Second homeowners and buy-to-let landlords operating as individuals have been paying more capital gains tax than businesses, but this is set to change.
When an asset, such as a second home, is sold for a higher value than what was originally paid for it, capital gains tax of up to 28% of the price rise must be paid by the seller.
Unless, that is, the seller is a corporation, in which case the same capital gains tax applies but with a relief linked to inflation – the level of inflation can be deducted from the amount of capital gains, saving the company money. This is an indexation allowance.
In this week’s Autumn Budget, Phillip Hammond revealed that from January 2018, the indexation allowance would no longer be available to companies.
“There is a case now for removing the anomaly of the indexation allowance for capital gains – bringing the corporate system into line with personal capital gains tax,” Hammond said. “I will therefore freeze this allowance so that companies receive relief for inflation up to January 2018, but not thereafter.”
Although the property market is an area where this change will be key, due to the nature of capital appreciation in the housing sector, it will affect all assets that are subject to capital gains tax.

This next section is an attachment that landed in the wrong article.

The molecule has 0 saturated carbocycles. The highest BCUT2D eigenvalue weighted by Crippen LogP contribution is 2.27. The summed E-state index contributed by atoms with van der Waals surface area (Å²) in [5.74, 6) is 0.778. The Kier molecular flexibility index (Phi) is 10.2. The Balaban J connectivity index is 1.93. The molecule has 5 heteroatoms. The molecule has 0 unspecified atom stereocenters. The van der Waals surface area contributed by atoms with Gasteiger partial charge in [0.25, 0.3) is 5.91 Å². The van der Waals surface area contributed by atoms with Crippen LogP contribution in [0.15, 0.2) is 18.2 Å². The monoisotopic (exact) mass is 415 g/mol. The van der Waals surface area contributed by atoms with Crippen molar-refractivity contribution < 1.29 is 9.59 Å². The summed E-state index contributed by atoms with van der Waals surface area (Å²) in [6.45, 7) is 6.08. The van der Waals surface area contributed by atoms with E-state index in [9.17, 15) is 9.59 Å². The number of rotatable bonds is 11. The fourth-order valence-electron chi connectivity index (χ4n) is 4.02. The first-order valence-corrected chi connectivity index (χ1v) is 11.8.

The move is expected to bring in an extra £1.2bn over the next five years and will affect a huge number of businesses.
According to Yvette Nunn, owner partner and director of advisory firm Berkeley Associates, the effects will be mainly felt when inflation rates are high.
“The government has announced this measure as bringing companies in line with individuals (who cannot claim any relief for inflation related increases in assets values),” she said.
“However, it does not completely level the playing field, as individuals are entitled to a tax-free annual exemption for chargeable gains (currently £11,300) which is not available to companies.
“When inflation rates are relatively low, indexation allowance may not make much of a difference to the calculation of company gains. However, it does become more important in times of high inflation.”
Inflation rates according to October’s figures are now at around 3%, the highest they’ve been since April 2012.